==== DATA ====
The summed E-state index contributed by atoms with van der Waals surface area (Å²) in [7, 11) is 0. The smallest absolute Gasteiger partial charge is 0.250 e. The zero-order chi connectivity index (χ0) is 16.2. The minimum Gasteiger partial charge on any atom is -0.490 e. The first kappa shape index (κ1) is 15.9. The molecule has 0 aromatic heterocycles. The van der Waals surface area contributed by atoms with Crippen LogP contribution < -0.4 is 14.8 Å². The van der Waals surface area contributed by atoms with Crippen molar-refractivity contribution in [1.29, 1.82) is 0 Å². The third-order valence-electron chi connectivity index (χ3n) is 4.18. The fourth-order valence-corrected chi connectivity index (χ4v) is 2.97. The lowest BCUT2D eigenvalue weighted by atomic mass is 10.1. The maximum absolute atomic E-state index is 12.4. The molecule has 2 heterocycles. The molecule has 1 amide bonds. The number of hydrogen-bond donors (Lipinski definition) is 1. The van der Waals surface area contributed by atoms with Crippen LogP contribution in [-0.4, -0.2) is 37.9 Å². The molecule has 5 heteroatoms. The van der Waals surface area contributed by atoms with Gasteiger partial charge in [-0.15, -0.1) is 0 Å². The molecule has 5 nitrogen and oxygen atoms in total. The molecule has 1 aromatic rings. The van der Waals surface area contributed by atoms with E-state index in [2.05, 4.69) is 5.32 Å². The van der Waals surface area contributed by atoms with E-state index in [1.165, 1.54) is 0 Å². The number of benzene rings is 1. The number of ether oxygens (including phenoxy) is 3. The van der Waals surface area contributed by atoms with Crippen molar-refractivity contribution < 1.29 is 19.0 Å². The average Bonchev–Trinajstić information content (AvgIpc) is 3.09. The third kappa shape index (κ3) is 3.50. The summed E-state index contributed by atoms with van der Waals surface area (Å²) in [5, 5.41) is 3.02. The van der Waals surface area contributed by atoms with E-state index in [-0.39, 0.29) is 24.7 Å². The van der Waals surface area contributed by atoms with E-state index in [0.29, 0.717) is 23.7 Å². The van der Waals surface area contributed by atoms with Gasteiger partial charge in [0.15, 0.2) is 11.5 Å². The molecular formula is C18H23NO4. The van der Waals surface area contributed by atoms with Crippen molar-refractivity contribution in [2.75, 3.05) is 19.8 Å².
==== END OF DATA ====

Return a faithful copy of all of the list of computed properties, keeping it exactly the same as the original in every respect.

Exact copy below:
The summed E-state index contributed by atoms with van der Waals surface area (Å²) in [7, 11) is 0. The smallest absolute Gasteiger partial charge is 0.250 e. The zero-order chi connectivity index (χ0) is 16.2. The minimum Gasteiger partial charge on any atom is -0.490 e. The first kappa shape index (κ1) is 15.9. The molecule has 0 aromatic heterocycles. The van der Waals surface area contributed by atoms with Crippen LogP contribution < -0.4 is 14.8 Å². The van der Waals surface area contributed by atoms with Crippen molar-refractivity contribution in [1.29, 1.82) is 0 Å². The third-order valence-electron chi connectivity index (χ3n) is 4.18. The fourth-order valence-corrected chi connectivity index (χ4v) is 2.97. The lowest BCUT2D eigenvalue weighted by atomic mass is 10.1. The maximum absolute atomic E-state index is 12.4. The molecule has 2 heterocycles. The molecule has 1 amide bonds. The number of hydrogen-bond donors (Lipinski definition) is 1. The van der Waals surface area contributed by atoms with Crippen LogP contribution in [-0.4, -0.2) is 37.9 Å². The molecule has 5 heteroatoms. The van der Waals surface area contributed by atoms with Gasteiger partial charge in [-0.15, -0.1) is 0 Å². The molecule has 5 nitrogen and oxygen atoms in total. The molecule has 1 aromatic rings. The van der Waals surface area contributed by atoms with E-state index in [2.05, 4.69) is 5.32 Å². The van der Waals surface area contributed by atoms with E-state index in [1.165, 1.54) is 0 Å². The number of benzene rings is 1. The number of ether oxygens (including phenoxy) is 3. The van der Waals surface area contributed by atoms with Crippen molar-refractivity contribution < 1.29 is 19.0 Å². The average Bonchev–Trinajstić information content (AvgIpc) is 3.09. The third kappa shape index (κ3) is 3.50. The summed E-state index contributed by atoms with van der Waals surface area (Å²) in [5, 5.41) is 3.02. The van der Waals surface area contributed by atoms with E-state index in [-0.39, 0.29) is 24.7 Å². The van der Waals surface area contributed by atoms with E-state index in [0.29, 0.717) is 23.7 Å². The van der Waals surface area contributed by atoms with Gasteiger partial charge in [0.15, 0.2) is 11.5 Å². The molecular formula is C18H23NO4. The van der Waals surface area contributed by atoms with Crippen molar-refractivity contribution in [2.75, 3.05) is 19.8 Å².